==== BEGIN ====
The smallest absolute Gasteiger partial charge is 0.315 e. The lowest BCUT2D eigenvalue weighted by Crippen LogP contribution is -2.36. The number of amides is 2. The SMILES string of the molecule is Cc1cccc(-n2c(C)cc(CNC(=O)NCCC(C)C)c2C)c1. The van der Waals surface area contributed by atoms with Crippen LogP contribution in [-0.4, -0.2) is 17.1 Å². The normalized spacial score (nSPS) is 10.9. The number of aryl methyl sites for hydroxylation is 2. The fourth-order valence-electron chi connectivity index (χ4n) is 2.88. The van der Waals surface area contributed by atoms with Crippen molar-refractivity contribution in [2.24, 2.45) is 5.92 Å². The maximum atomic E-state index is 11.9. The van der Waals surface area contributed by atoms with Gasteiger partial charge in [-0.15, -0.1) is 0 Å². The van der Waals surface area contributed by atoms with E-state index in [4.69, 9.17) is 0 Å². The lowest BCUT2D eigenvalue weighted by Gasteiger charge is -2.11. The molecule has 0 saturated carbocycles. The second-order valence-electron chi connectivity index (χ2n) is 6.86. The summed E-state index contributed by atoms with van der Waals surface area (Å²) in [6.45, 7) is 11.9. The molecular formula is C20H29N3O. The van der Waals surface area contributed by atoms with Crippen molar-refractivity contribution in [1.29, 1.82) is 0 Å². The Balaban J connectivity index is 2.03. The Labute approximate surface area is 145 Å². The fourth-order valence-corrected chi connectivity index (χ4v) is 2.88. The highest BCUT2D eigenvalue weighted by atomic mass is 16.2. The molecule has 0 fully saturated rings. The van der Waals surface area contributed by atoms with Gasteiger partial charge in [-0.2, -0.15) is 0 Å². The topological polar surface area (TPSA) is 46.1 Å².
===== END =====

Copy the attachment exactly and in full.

The smallest absolute Gasteiger partial charge is 0.315 e. The lowest BCUT2D eigenvalue weighted by Crippen LogP contribution is -2.36. The number of amides is 2. The SMILES string of the molecule is Cc1cccc(-n2c(C)cc(CNC(=O)NCCC(C)C)c2C)c1. The van der Waals surface area contributed by atoms with Crippen LogP contribution in [-0.4, -0.2) is 17.1 Å². The normalized spacial score (nSPS) is 10.9. The number of aryl methyl sites for hydroxylation is 2. The fourth-order valence-electron chi connectivity index (χ4n) is 2.88. The van der Waals surface area contributed by atoms with Crippen molar-refractivity contribution in [2.24, 2.45) is 5.92 Å². The maximum atomic E-state index is 11.9. The van der Waals surface area contributed by atoms with Gasteiger partial charge in [-0.15, -0.1) is 0 Å². The van der Waals surface area contributed by atoms with E-state index in [4.69, 9.17) is 0 Å². The lowest BCUT2D eigenvalue weighted by Gasteiger charge is -2.11. The molecule has 0 saturated carbocycles. The second-order valence-electron chi connectivity index (χ2n) is 6.86. The summed E-state index contributed by atoms with van der Waals surface area (Å²) in [6.45, 7) is 11.9. The molecular formula is C20H29N3O. The van der Waals surface area contributed by atoms with Crippen molar-refractivity contribution in [1.29, 1.82) is 0 Å². The Balaban J connectivity index is 2.03. The Labute approximate surface area is 145 Å². The fourth-order valence-corrected chi connectivity index (χ4v) is 2.88. The highest BCUT2D eigenvalue weighted by atomic mass is 16.2. The molecule has 0 fully saturated rings. The van der Waals surface area contributed by atoms with Gasteiger partial charge in [-0.2, -0.15) is 0 Å². The topological polar surface area (TPSA) is 46.1 Å².